Speak, Thus said the LORD, Even the carcasses of men shall fall as dung on the open field, and as the handful after the harvestman…
Comparison of the earthly acquisitions and properties of the natural man with those which are spiritual and Divine frequent in Scripture. In history and in life they are seen in competition. It is not that the one class of gifts is to be wholly despised and the other alone sought. A correct perspective must be established. It is the "glory" of a man that requires in the first place to be determined. After that is settled, all other things will take their due place and precedency.
I. THE "GLORY" OF MAN MUST DEPEND UPON THE END FOR WHICH HE HAS BEEN BROUGHT INTO EXISTENCE. This is written in his nature, confirmed by providence, and made clear by revelation. In the words of the Westminster Catechism," The chief end of man is to glorify God, and to enjoy him for ever." Everything else must be subordinated to this; but if pursued in its place, will show itself to be a perversion of his nature, and will end in calamity and misery. How very few care to satisfy themselves upon this momentous question! Hence the necessity for the teachings and warnings of experience.
1. The "glory ' of man will be declared by the manner in which the circumstances of his earthly lot affect it in the working out of that end. Each of the qualities and properties upon which men usually pride themselves has been tried in this way and found deficient. The wisdom of the world has a thousand times been shown to be foolishness before God. There are a myriad problems for which it has no key. "Might" has been reduced to nothingness by the least of the duties and experiences of the spiritual life. Disease and death can bring down the mighty from their seats, and stay the greatest worker at his task. Many a time has the cherished object after which one has labored with apparent success been snatched away just when about to be attained. And "wealth" is similarly discredited. The moth and the rust can corrupt the treasures of earth, and the thief breaks through and steals them from their most guarded security. The accident of fortune may give or take away the greatest fortune. And when death comes, all these earthly possessions have to be left behind. They cannot avail for what lies beyond. How seldom are these gifts used for the highest end! And how unavailing of themselves would they be to secure it!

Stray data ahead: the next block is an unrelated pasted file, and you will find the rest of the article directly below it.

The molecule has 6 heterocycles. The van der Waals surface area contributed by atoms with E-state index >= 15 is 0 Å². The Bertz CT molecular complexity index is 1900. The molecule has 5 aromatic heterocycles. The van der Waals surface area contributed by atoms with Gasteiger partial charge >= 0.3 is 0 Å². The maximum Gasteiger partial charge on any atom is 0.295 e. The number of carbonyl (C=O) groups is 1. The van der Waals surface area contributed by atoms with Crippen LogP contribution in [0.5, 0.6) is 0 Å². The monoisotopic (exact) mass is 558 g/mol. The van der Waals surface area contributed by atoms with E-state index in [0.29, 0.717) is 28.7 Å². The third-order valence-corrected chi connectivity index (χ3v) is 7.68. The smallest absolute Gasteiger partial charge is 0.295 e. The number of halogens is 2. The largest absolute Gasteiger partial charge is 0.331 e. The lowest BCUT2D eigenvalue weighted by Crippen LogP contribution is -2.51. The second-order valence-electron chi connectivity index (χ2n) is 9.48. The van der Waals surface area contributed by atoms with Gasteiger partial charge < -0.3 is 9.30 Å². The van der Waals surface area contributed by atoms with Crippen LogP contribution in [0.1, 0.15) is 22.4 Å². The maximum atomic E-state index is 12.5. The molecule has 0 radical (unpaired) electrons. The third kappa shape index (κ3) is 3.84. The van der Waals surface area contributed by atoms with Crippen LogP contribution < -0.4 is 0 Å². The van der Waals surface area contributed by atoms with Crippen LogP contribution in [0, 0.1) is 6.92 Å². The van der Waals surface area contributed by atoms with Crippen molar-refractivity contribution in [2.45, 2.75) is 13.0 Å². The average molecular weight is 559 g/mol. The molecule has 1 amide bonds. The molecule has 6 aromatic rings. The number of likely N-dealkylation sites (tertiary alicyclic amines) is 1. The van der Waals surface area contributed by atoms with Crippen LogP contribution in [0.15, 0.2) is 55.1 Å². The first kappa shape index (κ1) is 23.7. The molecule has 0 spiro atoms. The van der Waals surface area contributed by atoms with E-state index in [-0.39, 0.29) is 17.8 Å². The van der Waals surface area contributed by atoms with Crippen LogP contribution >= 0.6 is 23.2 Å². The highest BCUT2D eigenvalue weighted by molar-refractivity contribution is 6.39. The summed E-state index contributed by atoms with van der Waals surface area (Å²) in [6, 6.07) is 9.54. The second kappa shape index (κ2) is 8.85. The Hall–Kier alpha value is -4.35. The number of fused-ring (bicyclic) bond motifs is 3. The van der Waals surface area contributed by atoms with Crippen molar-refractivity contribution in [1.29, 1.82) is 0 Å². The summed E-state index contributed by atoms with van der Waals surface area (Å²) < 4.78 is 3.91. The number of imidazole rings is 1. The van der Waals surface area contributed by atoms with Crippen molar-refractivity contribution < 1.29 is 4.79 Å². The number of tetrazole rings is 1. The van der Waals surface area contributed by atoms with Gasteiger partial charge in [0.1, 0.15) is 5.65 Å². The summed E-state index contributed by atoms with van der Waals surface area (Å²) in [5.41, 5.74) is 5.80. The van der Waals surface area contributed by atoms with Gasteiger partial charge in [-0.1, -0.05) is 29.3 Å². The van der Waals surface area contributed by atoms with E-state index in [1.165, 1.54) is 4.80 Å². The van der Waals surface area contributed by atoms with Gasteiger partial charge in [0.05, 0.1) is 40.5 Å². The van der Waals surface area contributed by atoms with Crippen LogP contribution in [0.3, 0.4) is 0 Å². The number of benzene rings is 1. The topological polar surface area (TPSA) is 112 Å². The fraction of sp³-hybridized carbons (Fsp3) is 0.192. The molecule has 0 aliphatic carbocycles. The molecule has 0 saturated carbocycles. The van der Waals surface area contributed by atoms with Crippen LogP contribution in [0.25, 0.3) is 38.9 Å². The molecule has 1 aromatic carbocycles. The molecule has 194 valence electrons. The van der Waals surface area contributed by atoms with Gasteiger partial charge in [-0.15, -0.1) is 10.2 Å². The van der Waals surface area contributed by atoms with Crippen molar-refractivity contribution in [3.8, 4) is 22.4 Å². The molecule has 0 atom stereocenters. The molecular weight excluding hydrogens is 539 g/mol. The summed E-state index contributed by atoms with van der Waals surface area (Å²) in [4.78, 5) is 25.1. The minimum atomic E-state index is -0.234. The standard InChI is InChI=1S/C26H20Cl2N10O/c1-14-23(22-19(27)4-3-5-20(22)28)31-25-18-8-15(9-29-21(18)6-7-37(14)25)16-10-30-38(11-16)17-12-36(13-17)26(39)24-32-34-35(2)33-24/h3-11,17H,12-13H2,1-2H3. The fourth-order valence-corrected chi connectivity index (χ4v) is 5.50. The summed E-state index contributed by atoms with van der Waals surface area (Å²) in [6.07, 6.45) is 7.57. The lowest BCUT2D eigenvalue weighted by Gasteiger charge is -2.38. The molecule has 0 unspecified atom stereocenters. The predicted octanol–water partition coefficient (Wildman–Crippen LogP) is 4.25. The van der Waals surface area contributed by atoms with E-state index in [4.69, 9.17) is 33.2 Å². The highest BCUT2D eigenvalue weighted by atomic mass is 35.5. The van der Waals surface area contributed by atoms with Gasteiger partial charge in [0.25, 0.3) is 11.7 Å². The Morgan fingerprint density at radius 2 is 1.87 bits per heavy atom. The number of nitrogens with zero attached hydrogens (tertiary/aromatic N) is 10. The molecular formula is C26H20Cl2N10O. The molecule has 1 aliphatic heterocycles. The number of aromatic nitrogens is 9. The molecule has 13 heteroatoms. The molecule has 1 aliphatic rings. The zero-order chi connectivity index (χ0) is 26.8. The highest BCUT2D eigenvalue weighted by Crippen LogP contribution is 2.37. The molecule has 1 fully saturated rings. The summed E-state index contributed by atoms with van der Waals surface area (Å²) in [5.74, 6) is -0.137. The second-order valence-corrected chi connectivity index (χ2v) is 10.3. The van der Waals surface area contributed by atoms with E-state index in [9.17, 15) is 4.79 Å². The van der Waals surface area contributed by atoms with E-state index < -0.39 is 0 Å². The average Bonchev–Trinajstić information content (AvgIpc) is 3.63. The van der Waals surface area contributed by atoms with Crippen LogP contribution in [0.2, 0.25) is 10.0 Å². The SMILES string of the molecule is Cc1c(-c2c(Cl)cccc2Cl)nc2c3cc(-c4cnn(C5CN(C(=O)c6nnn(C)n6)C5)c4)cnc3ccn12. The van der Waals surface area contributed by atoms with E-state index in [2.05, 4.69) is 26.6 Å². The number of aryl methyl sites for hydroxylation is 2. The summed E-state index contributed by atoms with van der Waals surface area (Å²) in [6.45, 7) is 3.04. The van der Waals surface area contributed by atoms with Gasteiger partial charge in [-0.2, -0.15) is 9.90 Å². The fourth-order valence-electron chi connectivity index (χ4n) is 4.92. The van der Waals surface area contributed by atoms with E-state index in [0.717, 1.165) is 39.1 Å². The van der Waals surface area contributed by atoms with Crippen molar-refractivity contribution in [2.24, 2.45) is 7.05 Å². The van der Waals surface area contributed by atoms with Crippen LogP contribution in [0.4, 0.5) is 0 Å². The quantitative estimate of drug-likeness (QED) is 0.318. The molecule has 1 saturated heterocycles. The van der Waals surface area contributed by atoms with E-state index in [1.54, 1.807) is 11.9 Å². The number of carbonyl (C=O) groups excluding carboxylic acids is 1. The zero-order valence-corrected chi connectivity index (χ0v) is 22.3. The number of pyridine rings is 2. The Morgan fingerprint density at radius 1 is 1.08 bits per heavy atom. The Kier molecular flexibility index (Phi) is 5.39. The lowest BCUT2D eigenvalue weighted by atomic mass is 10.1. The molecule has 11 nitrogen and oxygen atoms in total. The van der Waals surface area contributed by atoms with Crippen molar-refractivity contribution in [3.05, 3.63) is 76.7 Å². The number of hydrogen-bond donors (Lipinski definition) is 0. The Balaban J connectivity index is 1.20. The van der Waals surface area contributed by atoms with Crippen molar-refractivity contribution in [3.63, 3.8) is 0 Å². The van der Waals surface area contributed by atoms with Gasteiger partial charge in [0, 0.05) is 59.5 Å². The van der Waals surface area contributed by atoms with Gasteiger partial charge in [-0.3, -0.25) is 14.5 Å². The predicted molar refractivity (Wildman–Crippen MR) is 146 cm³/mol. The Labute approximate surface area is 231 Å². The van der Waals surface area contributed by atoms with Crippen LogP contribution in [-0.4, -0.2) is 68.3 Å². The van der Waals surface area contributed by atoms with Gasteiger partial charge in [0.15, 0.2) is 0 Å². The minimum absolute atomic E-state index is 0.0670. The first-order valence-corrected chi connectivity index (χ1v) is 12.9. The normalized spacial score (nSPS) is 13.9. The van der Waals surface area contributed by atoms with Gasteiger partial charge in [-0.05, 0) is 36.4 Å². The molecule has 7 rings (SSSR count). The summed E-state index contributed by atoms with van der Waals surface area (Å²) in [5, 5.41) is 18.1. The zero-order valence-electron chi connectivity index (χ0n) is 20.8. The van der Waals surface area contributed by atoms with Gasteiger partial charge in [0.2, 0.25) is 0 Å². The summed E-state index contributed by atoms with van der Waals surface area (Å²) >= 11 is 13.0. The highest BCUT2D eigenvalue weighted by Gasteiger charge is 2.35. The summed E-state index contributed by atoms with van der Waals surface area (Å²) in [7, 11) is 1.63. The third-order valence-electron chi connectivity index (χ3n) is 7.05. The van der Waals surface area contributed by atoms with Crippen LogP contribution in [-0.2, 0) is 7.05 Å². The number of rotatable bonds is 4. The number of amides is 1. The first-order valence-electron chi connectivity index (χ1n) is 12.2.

2. The "glory of man must depend upon the success with which it contributes to secure that end.
II. THE KNOWLEDGE OF GOD IS INDICATED UNMISTAKABLY BY THESE TESTS AS THE ONLY TRUE GLORY" OF MAN. God is identified with the ultimate aim of our being. He made us, and it is for him we live. Consequently, the better we know him, the better shall we be able to serve him.
1. Imitation of God will spring from the knowledge of him. The more we know of him the more we must love him, and admiration will lead to resemblance in spirit and in life. "We love him, because he first loved us."
2. Knowledge depends on and leads to obedience. (John 7:17.) The knowledge of God sheds light upon the universe and life, and directs the soul and body into the channels of health, happiness, and usefulness.
3. It is connected with and culminates in Divine fellowship. In this way the character and presence of God are brought into closest contact with the spirit of man, his character is molded into the image of the Divine original, and the joys of communion deepen and enlarge into the blessedness of heaven. "This is life eternal, [even now] to know thee the only true God, and Jesus Christ, whom thou hast sent." - M.
Parallel VersesKJV: Speak, Thus saith the LORD, Even the carcases of men shall fall as dung upon the open field, and as the handful after the harvestman, and none shall gather them.